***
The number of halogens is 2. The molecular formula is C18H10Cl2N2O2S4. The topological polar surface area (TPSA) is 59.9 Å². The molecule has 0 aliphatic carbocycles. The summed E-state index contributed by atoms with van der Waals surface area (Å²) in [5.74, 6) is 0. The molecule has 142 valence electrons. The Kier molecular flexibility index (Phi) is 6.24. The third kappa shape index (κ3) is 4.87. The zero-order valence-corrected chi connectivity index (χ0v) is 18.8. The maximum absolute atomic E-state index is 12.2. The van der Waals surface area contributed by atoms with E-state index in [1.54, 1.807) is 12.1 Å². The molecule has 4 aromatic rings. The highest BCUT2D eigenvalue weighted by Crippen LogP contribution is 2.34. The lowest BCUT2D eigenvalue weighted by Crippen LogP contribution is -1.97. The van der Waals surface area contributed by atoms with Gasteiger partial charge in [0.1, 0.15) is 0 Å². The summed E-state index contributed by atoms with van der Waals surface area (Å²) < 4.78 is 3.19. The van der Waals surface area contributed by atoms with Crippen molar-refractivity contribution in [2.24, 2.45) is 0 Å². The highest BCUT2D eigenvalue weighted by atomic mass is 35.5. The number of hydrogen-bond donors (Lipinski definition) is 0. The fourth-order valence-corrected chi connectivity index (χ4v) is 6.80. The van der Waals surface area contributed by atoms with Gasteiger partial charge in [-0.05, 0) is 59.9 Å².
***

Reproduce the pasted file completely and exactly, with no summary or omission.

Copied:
The number of halogens is 2. The molecular formula is C18H10Cl2N2O2S4. The topological polar surface area (TPSA) is 59.9 Å². The molecule has 0 aliphatic carbocycles. The summed E-state index contributed by atoms with van der Waals surface area (Å²) in [5.74, 6) is 0. The molecule has 142 valence electrons. The Kier molecular flexibility index (Phi) is 6.24. The third kappa shape index (κ3) is 4.87. The zero-order valence-corrected chi connectivity index (χ0v) is 18.8. The maximum absolute atomic E-state index is 12.2. The van der Waals surface area contributed by atoms with E-state index in [1.54, 1.807) is 12.1 Å². The molecule has 4 aromatic rings. The highest BCUT2D eigenvalue weighted by Crippen LogP contribution is 2.34. The lowest BCUT2D eigenvalue weighted by Crippen LogP contribution is -1.97. The van der Waals surface area contributed by atoms with Gasteiger partial charge in [0.1, 0.15) is 0 Å². The summed E-state index contributed by atoms with van der Waals surface area (Å²) < 4.78 is 3.19. The van der Waals surface area contributed by atoms with Crippen molar-refractivity contribution in [2.24, 2.45) is 0 Å². The highest BCUT2D eigenvalue weighted by atomic mass is 35.5. The number of hydrogen-bond donors (Lipinski definition) is 0. The fourth-order valence-corrected chi connectivity index (χ4v) is 6.80. The van der Waals surface area contributed by atoms with Gasteiger partial charge in [-0.05, 0) is 59.9 Å².